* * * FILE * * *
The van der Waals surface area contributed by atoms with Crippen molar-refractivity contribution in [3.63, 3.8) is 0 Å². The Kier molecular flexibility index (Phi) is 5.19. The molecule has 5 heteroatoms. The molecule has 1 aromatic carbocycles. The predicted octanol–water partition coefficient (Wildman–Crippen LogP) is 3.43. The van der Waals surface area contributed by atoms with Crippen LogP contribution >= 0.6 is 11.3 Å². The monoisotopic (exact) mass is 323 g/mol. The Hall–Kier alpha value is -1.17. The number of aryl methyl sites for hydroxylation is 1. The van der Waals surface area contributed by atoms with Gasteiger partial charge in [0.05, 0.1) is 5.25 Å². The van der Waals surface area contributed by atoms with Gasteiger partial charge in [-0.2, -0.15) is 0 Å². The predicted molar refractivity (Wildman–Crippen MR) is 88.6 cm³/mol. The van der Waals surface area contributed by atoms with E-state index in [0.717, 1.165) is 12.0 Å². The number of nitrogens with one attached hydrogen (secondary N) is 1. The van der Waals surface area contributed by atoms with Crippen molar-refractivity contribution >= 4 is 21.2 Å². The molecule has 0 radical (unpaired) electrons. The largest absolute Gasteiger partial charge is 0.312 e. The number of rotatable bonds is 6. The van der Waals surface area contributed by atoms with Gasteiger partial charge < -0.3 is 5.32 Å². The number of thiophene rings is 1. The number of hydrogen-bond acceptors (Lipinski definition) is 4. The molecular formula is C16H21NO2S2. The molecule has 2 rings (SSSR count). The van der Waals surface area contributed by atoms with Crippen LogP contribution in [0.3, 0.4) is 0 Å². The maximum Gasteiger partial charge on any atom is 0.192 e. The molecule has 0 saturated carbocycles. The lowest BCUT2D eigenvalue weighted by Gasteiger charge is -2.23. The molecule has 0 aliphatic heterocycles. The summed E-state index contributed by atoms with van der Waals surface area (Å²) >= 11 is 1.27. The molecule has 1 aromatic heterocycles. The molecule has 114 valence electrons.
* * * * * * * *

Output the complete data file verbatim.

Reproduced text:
The van der Waals surface area contributed by atoms with Crippen molar-refractivity contribution in [3.63, 3.8) is 0 Å². The Kier molecular flexibility index (Phi) is 5.19. The molecule has 5 heteroatoms. The molecule has 1 aromatic carbocycles. The predicted octanol–water partition coefficient (Wildman–Crippen LogP) is 3.43. The van der Waals surface area contributed by atoms with Crippen LogP contribution >= 0.6 is 11.3 Å². The monoisotopic (exact) mass is 323 g/mol. The Hall–Kier alpha value is -1.17. The number of aryl methyl sites for hydroxylation is 1. The van der Waals surface area contributed by atoms with Gasteiger partial charge in [0.05, 0.1) is 5.25 Å². The van der Waals surface area contributed by atoms with Gasteiger partial charge in [-0.2, -0.15) is 0 Å². The predicted molar refractivity (Wildman–Crippen MR) is 88.6 cm³/mol. The van der Waals surface area contributed by atoms with E-state index in [0.717, 1.165) is 12.0 Å². The number of nitrogens with one attached hydrogen (secondary N) is 1. The van der Waals surface area contributed by atoms with Crippen molar-refractivity contribution >= 4 is 21.2 Å². The molecule has 0 radical (unpaired) electrons. The largest absolute Gasteiger partial charge is 0.312 e. The number of rotatable bonds is 6. The van der Waals surface area contributed by atoms with Gasteiger partial charge < -0.3 is 5.32 Å². The number of thiophene rings is 1. The number of hydrogen-bond acceptors (Lipinski definition) is 4. The molecular formula is C16H21NO2S2. The molecule has 2 rings (SSSR count). The van der Waals surface area contributed by atoms with Crippen LogP contribution in [0.3, 0.4) is 0 Å². The maximum Gasteiger partial charge on any atom is 0.192 e. The molecule has 0 saturated carbocycles. The lowest BCUT2D eigenvalue weighted by Gasteiger charge is -2.23. The molecule has 0 aliphatic heterocycles. The summed E-state index contributed by atoms with van der Waals surface area (Å²) >= 11 is 1.27. The molecule has 1 aromatic heterocycles. The molecule has 114 valence electrons.